Americans believe vastly different versions of what happened in Washington a year ago, when a group of Trump supporters breached the U.S. Capitol on January 6 and disrupted the certification of President Joe Biden’s election victory by Congress.

At a “March to Save America” that day, Trump called on Vice President Mike Pence, who oversaw the certification, to overturn the election results, and the former president told attendees to walk to the Capitol. Some 1,200 people broke into the Capitol building early that afternoon, preventing Congress from voting until after midnight; a majority of Republican members of the House of Representatives voted against certifying Biden’s win.

Despite frequent media coverage during the past year, almost 40 percent of American voters surveyed in mid-December do not know which candidate the rioters supported. About 14 percent identified them as being Trump opponents, and 24 percent admitted they didn’t know whose side the mob was on at all. Even within the Republican Party, there’s no consensus about what took place. About 45 percent of Republicans said that the rioters were a threat to democracy, while 52 percent said those involved were protecting democracy, according to a poll taken at the end of December. What was the attack on the U.S. Capitol actually about?

Seth Masket is a professor of political science and the director of the Center on American Politics at the University of Denver. In Masket’s view, the vast majority of Republicans and Democrats—from party leaders to voters—initially condemned the violence of January 6, but the Republican Party has increasingly moved since then to excuse or even condone the rioters.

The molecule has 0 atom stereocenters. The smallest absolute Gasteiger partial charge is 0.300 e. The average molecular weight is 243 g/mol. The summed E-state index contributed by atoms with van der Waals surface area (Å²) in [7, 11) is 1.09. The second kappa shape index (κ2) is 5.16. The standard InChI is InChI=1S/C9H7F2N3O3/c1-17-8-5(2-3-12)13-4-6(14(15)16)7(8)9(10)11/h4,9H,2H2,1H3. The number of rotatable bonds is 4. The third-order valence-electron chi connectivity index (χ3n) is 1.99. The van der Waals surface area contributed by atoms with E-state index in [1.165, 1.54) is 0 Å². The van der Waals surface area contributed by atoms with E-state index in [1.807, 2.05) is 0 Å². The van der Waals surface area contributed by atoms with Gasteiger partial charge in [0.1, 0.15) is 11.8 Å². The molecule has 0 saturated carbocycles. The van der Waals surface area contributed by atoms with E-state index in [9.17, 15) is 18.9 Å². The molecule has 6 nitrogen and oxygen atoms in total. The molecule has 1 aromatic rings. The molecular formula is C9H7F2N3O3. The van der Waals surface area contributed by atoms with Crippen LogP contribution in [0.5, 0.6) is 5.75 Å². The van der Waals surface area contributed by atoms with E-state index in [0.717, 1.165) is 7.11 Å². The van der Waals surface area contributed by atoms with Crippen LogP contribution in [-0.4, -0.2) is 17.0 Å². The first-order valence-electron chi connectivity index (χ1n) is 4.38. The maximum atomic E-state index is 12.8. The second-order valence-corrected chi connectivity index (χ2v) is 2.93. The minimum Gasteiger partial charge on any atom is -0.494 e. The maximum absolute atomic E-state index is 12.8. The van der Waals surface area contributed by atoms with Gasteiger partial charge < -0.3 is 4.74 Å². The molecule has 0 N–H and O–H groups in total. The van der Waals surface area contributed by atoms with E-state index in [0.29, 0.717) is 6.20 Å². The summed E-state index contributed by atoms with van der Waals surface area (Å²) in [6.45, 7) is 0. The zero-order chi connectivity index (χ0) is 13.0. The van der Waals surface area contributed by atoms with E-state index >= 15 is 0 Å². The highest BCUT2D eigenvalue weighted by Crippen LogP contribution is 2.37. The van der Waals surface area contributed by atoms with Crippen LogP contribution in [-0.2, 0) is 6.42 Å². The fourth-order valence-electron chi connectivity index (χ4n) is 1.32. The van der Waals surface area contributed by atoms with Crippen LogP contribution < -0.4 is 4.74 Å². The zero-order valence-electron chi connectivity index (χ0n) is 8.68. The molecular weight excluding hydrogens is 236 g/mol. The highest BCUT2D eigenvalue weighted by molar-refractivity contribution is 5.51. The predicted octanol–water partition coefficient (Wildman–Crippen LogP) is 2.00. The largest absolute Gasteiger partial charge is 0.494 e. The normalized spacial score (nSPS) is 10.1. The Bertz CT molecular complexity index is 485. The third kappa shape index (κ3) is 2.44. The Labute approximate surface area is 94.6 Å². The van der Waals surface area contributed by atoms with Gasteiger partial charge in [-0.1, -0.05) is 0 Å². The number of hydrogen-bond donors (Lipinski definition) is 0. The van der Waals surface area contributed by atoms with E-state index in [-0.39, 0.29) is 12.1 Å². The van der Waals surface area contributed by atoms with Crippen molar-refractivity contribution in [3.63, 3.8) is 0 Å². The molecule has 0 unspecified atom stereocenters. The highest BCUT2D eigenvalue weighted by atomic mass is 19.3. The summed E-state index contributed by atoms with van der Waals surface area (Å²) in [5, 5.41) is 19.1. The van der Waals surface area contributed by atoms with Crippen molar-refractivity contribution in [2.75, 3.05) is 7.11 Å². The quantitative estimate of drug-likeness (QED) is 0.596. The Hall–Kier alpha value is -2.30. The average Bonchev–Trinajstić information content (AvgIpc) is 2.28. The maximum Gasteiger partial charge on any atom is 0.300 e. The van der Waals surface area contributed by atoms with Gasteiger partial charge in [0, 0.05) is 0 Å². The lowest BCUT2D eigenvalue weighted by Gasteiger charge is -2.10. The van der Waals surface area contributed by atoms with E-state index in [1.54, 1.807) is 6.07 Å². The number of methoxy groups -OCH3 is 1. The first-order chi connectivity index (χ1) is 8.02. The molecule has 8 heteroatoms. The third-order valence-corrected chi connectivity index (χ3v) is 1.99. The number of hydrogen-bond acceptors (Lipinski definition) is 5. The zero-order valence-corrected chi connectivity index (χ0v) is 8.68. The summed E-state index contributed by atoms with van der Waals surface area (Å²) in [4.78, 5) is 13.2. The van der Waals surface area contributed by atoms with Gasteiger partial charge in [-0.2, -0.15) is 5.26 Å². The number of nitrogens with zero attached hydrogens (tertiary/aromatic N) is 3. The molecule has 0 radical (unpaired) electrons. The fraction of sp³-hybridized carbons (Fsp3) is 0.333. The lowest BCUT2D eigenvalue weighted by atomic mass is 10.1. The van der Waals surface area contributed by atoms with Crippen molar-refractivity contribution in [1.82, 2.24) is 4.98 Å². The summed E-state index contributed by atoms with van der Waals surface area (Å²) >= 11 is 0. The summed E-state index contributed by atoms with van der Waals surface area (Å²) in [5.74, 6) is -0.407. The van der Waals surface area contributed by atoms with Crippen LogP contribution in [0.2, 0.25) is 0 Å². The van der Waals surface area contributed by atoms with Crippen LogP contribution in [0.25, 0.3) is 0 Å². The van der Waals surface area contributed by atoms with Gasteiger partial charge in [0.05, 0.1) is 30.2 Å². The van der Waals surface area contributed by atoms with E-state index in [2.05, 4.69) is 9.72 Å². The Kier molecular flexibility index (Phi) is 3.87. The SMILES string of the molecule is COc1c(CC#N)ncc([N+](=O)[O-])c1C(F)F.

Republicans’ interpretation of the attack on the Capitol reveals the enduring threat from that day, Masket says: If the party refuses to accept an election when they lose, then American democracy is in danger. As Masket sees it, the root cause of the attack and the party’s focus on elections is Trump’s claim that he won the 2020 presidential election. Acceptance of this lie is now the litmus test for all prospective Republican candidates, and it explains the moves in Republican-controlled states to impose new voting restrictions and enable state officials to challenge or even reject election results. The failure among political elites to agree on whether elections are legitimate has often preceded the breakdown of democracy in other countries.

Michael Bluhm: How should we understand what happened on January 6?

Seth Masket: It’s a good question. There is a lot of disagreement over what January 6 was and how we should be thinking about it.

It’s important to think about it as an unsuccessful coup attempt. This was a coup attempt in which a sitting leader attempts to subvert democracy to remain in power indefinitely. That has happened in other countries—in Latin America and some Eastern European countries—and it happened here.

This article is for members only

Join to read on and have access to The Signal‘s full library.

Join now Already have an account? Sign in